COLEMAN WASTING WALES' GOLDEN GENERATION
Despite boasting two of the most dazzling midfielders in European soccer in Gareth Bale and Aaron Ramsey, Wales won just three of its World Cup qualifiers and finished a whopping 16 points behind group winner Belgium.
And now it has been condemned to two more years of below-par performances and a disappointing Euro 2016 qualifying campaign after Chris Coleman was handed a new two-year contract last week.
The Welsh supporters, who have been chanting "Coleman Out" at recent home fixtures, were hoping that Crystal Palace would put them out of their misery - but the Premier League club has avoided a potentially disastrous appointment.
Coleman, 43, was perhaps a little lucky to get the Wales job in the first place, although he did take over in tragic circumstances following the death of Gary Speed. But after his appointment in January 2012, he did a steady job of making sure the team has regressed to the point where it could hardly get any worse.
Wales was playing an attractive breed of confident soccer, with Ramsey as captain and Bale showcasing his virtuoso Tottenham form on the international stage. But it could hardly be more different now.
It is hard to see the Welsh association’s logic in renewing Coleman’s contract unless it has conceded that even this talented group of players - Wales’ own golden generation - will never qualify for a major tournament.
Anyone who has seen Coleman’s attempted television punditry will conclude that you could get more tactical insight from a Sunday League manager. But then, he forced out assistant manager Raymond Verheijen, who had the respect of the players and led coaching sessions during the Speed era as Wales built a soccer identity and the results to go with it.
He stripped Ramsey of the captaincy in favor of Ashley Williams. That’s one way of alienating a star player. Ramsey, incidentally, missed Wales’ 1-1 draw with Finland on Saturday with a hamstring injury. He later tweeted that he "will be fine for next weekend" when Arsenal faces Southampton at the Emirates Stadium.
Coleman has also fallen out over another of his stars, having publicly clashed with Real Madrid manager Carlo Ancelotti over his handling of Gareth Bale.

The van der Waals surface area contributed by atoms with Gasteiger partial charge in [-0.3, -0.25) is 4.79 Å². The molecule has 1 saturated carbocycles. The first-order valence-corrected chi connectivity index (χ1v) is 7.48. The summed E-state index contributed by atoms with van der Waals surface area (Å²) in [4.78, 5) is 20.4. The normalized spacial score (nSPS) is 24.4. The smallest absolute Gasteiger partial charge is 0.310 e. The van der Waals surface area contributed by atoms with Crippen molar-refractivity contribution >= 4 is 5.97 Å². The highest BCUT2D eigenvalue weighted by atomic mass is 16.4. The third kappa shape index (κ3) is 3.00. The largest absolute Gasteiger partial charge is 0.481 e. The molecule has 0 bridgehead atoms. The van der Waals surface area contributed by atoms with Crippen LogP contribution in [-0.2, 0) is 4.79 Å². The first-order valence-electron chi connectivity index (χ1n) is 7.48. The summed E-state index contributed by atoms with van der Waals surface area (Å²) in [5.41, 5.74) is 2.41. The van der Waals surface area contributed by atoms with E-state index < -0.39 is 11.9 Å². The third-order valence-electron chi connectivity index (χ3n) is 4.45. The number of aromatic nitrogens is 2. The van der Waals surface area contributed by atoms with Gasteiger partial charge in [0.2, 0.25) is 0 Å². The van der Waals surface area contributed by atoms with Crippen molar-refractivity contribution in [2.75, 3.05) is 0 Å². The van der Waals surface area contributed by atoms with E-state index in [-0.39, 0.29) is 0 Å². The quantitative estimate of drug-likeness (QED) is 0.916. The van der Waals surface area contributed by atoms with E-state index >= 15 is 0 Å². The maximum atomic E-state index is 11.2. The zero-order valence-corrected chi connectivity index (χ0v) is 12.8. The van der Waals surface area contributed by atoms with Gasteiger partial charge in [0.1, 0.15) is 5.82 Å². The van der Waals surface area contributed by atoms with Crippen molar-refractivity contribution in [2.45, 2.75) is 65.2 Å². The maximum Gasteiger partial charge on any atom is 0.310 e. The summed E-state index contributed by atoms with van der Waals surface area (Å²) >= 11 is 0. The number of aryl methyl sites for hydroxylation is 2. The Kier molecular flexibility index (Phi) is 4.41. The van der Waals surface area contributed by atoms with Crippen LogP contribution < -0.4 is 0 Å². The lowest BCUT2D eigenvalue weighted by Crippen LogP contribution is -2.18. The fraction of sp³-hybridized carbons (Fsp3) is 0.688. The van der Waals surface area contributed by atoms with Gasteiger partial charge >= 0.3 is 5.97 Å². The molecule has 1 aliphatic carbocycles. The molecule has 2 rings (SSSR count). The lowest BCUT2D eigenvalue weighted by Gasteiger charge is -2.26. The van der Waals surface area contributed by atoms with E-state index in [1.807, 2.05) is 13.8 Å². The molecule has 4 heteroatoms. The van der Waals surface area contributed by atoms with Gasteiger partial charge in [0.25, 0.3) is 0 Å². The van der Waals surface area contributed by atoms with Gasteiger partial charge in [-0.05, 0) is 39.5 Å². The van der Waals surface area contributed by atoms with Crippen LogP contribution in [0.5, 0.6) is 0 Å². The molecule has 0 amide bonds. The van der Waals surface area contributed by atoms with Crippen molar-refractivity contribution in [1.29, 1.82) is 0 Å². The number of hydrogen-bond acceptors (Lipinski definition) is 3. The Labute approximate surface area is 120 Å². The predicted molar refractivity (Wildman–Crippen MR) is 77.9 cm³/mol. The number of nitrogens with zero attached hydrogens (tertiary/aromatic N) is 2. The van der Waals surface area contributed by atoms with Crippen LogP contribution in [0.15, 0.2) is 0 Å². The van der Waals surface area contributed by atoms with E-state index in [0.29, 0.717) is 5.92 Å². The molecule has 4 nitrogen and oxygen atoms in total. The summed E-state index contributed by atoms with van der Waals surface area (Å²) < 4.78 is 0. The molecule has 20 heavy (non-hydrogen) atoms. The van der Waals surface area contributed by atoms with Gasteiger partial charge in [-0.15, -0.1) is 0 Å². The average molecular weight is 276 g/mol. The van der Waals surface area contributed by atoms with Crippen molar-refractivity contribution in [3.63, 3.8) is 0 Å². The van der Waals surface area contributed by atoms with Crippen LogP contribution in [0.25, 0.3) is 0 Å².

That did not go down with Bale and his camp. The winger was under enough pressure following his world record 86 million pound move on 300,000-pound-a-week wages. The last thing he needed was a club vs. country row and resentment from his new employers after finally completing his dream move.
And not to forget the lost passport before September’s qualifier against Macedonia. That’s something you might expect from a disorganized student or a scruffy journalist, not an international soccer manager.
Yet Coleman played the game well with the Welsh association, flirting with Palace and making no secret of his entirely unjustified indignation over delays in the new contract as his existing deal approached its expiration.
So what can Wales expect in the next two years? More of the same, unfortunately. Which is bad news for Bale, Ramsey and anyone who wants to see them replicate their club form on the international stage.
MIAMI THE PERFECT PREPARATION FOR BRAZIL
Not until after this week’s playoffs and the draw Dec. 6 will we know how next summer’s World Cup might take shape. But host Brazil is looking ominous already.
It smashed Honduras 5-0 in Miami on Saturday, prompting coach Luiz Felipe Scolari to declare: "There is no pressure for the title. Brazil will be the champions."
Anyone who was in Brazil during the Confederations Cup will attest to the sheer passion of the people for the Selecao and the influence of home advantage for Scolari’s side. In the final against Spain, Brazil used the crowd to its advantage to blow away the reigning world and European champions.
In Scolari, the Selecao have a coach who knows how to win the sport’s greatest prize. In Neymar, they have the poster boy of Brazilian soccer.
Scolari has picked a consistent squad, injuries aside, and the camaraderie between the players was reflected in their celebrations Saturday, as well as various Instagram photos and Twitter updates from Miami last week.
The attitude seems to be one of relaxed confidence. Perfect to channel the intensity of the expectation next summer. They will take some beating.
HART MUST LEARN FROM SZCZESNY
I wrote about Joe Hart’s terrible form and subsequent demotion to the substitutes’ bench in my last column. On Tuesday, he will start for England against Germany, looking to make his first step toward rediscovering his form and confidence.
Even a heroic performance at Wembley, though, is unlikely to have much influence on Manchester City manager Manuel Pellegrini, with Costel Pantilimon expected to keep his place in the side for Sunday’s match against Tottenham.
But the life of a goalkeeper can change very quickly - for better or for worse. Just ask Wojciech Szczesny. The Arsenal goalkeeper was dropped for Lukasz Fabianski for a five-game spell last season after a string of errors and unconvincing performances.
The Gunners looked at signing a new No. 1 during the summer transfer window, but Szczesny started the season between the posts and is now in the form of his life. After the Pole signed a new long-term deal over the weekend, there is no longer any doubt over his future at the club.
Hart needs to follow Szczesny’s example: Make sure the rest does him good and come back stronger.